I have to congratulate the people in Churchill who along the line have worked so hard over the years to keep that dream alive. We have to realize that in eastern Canada they view every tonne of grain that goes through Churchill as one tonne less going through the seaway, so they have a vested interest to be sure that this does not happen.
I was a little concerned a few days ago when the Free Press wrote an editorial that was, I thought, saying prepare yourself for the fact that Churchill may not be there in the future. I think the task force that has representatives from Manitoba, Saskatchewan, federal government, many of the farm community, from the port are going to come forward with some degree of recommendations as to how to restructure the way we do business involving that rail line and that port to be able to inject some economic viability into it for the future. I think there is a strong commitment there.
The federal government in their red book--the Manitoba M.P.s at least a year ago had planned to have a million tonnes going through there. I think they meant immediately, and they got up to 290, which is not much different than the year before, which is a long way away from what they planned to do. We support them; if they can do it that is great, and more the better. They did not accomplish it, and we would expect now they will have some renewed interest to try to accomplish it a year down the road.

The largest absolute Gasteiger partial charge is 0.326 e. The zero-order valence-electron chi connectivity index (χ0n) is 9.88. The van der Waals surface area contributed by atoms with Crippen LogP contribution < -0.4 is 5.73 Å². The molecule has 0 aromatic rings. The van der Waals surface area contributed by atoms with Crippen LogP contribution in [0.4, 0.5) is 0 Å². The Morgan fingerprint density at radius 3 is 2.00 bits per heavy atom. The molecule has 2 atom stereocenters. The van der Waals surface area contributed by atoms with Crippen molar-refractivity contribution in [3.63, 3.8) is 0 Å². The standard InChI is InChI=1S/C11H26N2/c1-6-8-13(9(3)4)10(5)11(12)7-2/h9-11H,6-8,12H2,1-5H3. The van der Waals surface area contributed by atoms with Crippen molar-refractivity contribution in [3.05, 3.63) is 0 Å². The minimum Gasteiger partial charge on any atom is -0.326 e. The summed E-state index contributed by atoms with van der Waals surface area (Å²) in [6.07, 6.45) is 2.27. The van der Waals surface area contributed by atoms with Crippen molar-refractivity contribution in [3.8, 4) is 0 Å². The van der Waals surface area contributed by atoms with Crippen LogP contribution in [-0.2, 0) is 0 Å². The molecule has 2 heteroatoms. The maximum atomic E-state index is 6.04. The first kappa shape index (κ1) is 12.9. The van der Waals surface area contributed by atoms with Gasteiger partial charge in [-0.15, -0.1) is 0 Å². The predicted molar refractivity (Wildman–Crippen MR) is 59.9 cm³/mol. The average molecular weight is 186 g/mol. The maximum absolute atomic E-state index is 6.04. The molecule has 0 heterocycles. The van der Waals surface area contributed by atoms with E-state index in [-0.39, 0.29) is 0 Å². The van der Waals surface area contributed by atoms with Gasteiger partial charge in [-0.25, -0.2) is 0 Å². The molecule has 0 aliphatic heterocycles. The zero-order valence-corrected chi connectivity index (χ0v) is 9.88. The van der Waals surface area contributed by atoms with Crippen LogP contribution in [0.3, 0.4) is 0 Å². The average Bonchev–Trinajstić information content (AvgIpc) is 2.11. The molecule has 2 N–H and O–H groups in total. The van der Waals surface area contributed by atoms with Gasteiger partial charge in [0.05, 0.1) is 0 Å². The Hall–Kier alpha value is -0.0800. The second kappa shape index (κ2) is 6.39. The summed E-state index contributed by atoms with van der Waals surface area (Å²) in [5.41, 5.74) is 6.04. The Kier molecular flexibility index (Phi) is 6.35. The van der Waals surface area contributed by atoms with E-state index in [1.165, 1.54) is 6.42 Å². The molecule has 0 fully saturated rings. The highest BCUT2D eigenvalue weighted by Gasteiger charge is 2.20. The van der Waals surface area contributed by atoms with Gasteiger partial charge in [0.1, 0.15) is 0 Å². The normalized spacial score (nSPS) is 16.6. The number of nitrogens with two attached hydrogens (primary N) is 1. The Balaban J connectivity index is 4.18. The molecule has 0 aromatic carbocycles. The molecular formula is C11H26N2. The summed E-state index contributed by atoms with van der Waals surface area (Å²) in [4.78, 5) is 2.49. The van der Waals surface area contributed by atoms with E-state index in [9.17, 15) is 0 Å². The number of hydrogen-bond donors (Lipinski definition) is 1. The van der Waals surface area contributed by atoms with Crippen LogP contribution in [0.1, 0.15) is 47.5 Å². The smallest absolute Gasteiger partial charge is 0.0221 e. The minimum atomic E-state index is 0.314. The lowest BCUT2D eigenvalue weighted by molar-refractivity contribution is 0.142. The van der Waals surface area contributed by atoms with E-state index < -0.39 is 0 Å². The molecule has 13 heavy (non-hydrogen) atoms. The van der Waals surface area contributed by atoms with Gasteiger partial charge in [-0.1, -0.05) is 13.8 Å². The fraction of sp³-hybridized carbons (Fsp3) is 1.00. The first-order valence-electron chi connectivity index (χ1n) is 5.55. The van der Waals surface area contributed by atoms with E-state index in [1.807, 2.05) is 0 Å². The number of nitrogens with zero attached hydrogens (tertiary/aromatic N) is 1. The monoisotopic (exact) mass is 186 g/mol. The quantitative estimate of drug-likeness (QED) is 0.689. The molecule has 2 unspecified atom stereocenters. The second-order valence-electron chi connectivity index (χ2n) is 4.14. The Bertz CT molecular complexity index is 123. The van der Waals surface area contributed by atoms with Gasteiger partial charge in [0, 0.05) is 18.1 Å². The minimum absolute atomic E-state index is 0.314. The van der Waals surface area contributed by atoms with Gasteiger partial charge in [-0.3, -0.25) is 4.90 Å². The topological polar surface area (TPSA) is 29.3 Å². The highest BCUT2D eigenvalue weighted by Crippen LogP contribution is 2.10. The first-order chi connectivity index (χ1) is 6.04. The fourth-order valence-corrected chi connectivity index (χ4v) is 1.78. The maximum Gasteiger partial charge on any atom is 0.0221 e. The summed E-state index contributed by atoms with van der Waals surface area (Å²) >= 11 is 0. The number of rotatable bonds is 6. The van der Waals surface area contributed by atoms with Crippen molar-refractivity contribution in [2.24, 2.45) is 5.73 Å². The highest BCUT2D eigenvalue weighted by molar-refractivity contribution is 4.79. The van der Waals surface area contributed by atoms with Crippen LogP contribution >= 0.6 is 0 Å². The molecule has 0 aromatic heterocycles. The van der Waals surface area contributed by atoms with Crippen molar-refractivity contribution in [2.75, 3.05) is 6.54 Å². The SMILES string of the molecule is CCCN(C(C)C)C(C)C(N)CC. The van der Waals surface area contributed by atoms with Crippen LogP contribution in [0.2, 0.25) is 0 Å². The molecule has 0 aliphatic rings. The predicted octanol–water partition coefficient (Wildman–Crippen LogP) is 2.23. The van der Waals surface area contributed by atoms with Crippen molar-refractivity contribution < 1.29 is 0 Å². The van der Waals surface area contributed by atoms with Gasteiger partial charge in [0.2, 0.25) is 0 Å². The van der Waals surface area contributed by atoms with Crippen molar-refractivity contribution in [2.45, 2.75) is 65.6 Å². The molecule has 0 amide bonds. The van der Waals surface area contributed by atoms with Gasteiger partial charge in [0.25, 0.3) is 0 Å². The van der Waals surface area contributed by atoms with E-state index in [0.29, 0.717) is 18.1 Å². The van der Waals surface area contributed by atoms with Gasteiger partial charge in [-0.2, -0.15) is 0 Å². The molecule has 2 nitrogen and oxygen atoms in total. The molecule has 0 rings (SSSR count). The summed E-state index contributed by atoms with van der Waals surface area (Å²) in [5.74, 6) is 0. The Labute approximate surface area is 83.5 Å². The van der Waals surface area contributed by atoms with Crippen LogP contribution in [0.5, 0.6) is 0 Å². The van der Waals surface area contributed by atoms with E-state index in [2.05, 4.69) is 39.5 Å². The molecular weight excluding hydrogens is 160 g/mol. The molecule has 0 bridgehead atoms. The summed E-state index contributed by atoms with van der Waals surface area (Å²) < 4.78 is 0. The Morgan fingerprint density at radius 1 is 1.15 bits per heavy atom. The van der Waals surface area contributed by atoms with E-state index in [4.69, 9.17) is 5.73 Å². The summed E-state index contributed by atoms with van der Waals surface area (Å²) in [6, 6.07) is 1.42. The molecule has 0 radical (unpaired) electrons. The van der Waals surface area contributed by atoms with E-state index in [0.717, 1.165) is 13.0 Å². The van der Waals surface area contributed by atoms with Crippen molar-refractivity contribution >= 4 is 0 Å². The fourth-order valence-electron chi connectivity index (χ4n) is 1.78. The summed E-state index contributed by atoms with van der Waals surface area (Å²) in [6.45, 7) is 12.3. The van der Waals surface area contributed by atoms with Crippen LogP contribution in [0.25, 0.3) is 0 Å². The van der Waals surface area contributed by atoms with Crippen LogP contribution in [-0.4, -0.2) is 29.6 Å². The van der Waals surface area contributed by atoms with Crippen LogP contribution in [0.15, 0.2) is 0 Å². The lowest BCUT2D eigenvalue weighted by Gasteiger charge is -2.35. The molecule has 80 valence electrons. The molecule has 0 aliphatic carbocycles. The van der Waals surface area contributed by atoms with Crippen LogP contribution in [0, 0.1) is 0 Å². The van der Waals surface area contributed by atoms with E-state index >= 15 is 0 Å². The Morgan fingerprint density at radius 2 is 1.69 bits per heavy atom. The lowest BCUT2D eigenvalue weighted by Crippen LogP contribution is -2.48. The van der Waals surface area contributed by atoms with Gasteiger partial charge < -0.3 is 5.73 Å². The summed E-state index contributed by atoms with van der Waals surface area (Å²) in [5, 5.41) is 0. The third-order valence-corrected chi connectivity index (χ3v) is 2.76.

Mr. Speaker, with regard to optimism in the transportation sector, clearly one of the most optimistic ventures that is ongoing right now is what is called the Northern Hemisphere Distribution Alliance which is a total intermodalism between rail, air and trucking with Winnipeg as the key focus of that. Some people might call it very visionary; some people may say it is never going to happen. I think we have the right kind of people in Winnipeg in the business community spearheading that initiative to try to find people in the world who are prepared to fly cargo in here for redistribution to road and rail for distribution around North America.
There is no question that there are more commodities moving further distances. We used to think you had to do all your manufacturing right beside where the raw material was mined or produced. That is really not true any more. You can move that commodity around and do various bits of manufacturing and processing in different parts of the world. I think that we must not look at that initiative with anything other than optimism and try to be sure we create in government the opportunities for them to succeed. Clearly, the federal government is going to have to be active in terms of the free trade zone that they are looking for to make that happen.